This is where you appear to jump sides on this issue as your previous posts did not appear to be pro-intuition at all
Believe me, I agree with what you are saying, but (as devil's advocate again) if I can get through the damn system (with a lie) and earn a piece of refined pulp wood that supports a claim that I am designated, I will be off fooling my employer who will be paying me a sh- load of money... If that's my goal, Do I really need to learn (as we both define it) if I am making mad money?- haha that's up for debate, and for each individual to determine... but the basic answer is NO.
But this isn't learning in the truest sense, and if one wishes to "go far" in physics, this will NEVER do. Note that I never said that intuition isn't useful. As a practicing physicist, I RELY on my intuition almost every single day to tell me what I should and should not spend time on. However, I am completely aware that I go through the rigors of my education system JUST so I can rely on my intuition when the time comes.
exactly... we need not continue to justify... you, as a PRACTICING PHYSICIST, are now making my argument for me...
Quote Quote by ZapperZ
But can one actually LEARN physics by simply using one's intuition? I disagree.
This is where you twisted my words. I never said "someone can learn physics simply using intuition"... so you need not click "quote" to my response, then misquote me and disagree. What you really disagree with is perhaps your intuition.

I realize you are currently trying to formulate a way of making this right, when intuitively, if anyone reads your original posts they will see that you are trying to make a point to minimize the power of intuition.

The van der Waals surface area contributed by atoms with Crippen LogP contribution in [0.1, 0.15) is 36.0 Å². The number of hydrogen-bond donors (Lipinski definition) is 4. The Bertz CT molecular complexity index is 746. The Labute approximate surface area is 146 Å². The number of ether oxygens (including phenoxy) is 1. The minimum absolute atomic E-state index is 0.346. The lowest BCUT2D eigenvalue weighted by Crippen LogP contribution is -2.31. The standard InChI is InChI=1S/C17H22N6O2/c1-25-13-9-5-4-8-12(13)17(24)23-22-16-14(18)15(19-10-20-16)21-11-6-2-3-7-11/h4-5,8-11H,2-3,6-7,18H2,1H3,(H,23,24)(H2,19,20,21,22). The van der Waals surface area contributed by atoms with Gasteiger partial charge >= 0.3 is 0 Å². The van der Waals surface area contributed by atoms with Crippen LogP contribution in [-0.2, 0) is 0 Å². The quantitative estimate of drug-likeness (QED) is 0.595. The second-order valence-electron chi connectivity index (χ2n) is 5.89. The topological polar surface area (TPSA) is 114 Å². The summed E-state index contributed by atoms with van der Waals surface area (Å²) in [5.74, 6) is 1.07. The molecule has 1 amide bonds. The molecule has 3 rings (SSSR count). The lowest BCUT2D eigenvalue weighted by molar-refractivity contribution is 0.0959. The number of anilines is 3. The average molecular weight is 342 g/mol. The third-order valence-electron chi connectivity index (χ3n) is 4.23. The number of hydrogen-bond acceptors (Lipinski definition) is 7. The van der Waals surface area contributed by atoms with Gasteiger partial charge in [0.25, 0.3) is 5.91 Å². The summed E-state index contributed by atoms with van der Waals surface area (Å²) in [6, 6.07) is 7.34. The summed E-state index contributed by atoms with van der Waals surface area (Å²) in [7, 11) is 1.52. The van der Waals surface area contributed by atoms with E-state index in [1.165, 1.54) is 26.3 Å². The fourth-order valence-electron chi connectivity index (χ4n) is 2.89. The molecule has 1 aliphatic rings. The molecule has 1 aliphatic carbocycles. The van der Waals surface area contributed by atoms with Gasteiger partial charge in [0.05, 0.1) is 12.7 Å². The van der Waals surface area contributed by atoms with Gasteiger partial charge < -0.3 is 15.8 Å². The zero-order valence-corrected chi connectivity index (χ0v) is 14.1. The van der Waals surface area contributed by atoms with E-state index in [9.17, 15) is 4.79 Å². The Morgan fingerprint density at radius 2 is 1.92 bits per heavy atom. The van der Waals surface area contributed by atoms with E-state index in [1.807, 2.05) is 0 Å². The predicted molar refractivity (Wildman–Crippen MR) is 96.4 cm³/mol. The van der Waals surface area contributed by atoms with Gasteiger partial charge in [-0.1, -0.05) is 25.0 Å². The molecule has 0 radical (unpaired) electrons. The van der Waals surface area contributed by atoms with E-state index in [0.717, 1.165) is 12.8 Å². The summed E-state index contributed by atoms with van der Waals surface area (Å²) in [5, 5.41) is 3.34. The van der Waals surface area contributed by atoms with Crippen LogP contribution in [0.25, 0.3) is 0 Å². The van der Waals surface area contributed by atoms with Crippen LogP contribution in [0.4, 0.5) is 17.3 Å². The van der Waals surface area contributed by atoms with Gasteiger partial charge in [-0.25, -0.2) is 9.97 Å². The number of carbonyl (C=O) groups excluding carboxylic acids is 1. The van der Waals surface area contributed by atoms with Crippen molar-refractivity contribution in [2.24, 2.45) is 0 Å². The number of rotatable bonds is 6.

The question in this thread is "How Far with Intuition" -?- My response was - not far -

Perhaps this thread's subject should be "can one actually LEARN physics by simply using one's intuition?" and really this would be begging the question rather than opening a discussion... do you get it? your position is really apparent.
I have brought up several examples just from QM alone. If we buy into the notion that for one to truly understand something, one must build one's knowlege on top of what one already understands, then QM will present a major discontinuity of that flow. There's nothing intuitive about QM - the names, words, and phrases may sound the same (spin, angular momentum, orbital, observable, measurment, etc.), but they have such a different meaning in QM, you simply cannot use what you already know in the classical world even as analogies! I can explain what a "spin-charge separation in a 1D Lutinger Liquid is" and make it sound reasonable, but this will be nothing more than a set of information that you gather without ANY connection or reference to anything else that you have already understood. This is not the way to understand and comprehend anything, at least not in physics.
hence the limitations of one's abilities using pure intuition. - are there people who really believe that average people are born with "the power" gifted to them? Get real... there are geniuses born everyday... and most of them are just too poor to break out of their situations to achieve recognition. That's when they become such things as sports athletes.
So what is familiar with QM? The mathematics! It is the only connection we have with something that we have a prior understanding of! Look at the time-dependent Schrodinger equation, and then look at a generic wave equation. Look at the solution to the hydrogen atom wavefunction and then look at the spherical harmonic expansion of a loop of charge. The intuitive concepts of QM may be very strange and unfamiliar, but the mathematics look damn familiar. You build a new set of intuition based on what you understand from the mathematics. You don't build this set of intuition based on classical intuitions.

hmm... you are spinning your own argument here.... i don't think anyone would disagree with you...

so, I think you have now answered your own question... good day.